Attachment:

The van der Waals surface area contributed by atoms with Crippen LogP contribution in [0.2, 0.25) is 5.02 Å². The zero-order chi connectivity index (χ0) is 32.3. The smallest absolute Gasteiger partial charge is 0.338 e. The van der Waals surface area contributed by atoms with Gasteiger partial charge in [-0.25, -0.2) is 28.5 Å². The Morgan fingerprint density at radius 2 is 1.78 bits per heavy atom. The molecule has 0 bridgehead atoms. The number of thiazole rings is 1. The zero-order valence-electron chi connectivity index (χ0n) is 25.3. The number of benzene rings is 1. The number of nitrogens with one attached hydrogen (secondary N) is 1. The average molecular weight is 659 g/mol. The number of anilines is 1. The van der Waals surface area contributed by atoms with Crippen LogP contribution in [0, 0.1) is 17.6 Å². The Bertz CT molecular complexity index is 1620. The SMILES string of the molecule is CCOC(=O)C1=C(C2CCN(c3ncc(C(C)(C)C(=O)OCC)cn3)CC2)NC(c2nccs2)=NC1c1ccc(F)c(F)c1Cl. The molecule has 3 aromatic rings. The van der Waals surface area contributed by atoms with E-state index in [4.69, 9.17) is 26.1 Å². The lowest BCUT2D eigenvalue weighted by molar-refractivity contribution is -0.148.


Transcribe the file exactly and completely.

The van der Waals surface area contributed by atoms with Crippen LogP contribution in [0.2, 0.25) is 5.02 Å². The zero-order chi connectivity index (χ0) is 32.3. The smallest absolute Gasteiger partial charge is 0.338 e. The van der Waals surface area contributed by atoms with Gasteiger partial charge in [-0.25, -0.2) is 28.5 Å². The Morgan fingerprint density at radius 2 is 1.78 bits per heavy atom. The molecule has 0 bridgehead atoms. The number of thiazole rings is 1. The zero-order valence-electron chi connectivity index (χ0n) is 25.3. The number of benzene rings is 1. The number of nitrogens with one attached hydrogen (secondary N) is 1. The average molecular weight is 659 g/mol. The number of anilines is 1. The van der Waals surface area contributed by atoms with Crippen LogP contribution in [0, 0.1) is 17.6 Å². The Bertz CT molecular complexity index is 1620. The SMILES string of the molecule is CCOC(=O)C1=C(C2CCN(c3ncc(C(C)(C)C(=O)OCC)cn3)CC2)NC(c2nccs2)=NC1c1ccc(F)c(F)c1Cl. The molecule has 3 aromatic rings. The van der Waals surface area contributed by atoms with E-state index in [4.69, 9.17) is 26.1 Å². The lowest BCUT2D eigenvalue weighted by molar-refractivity contribution is -0.148.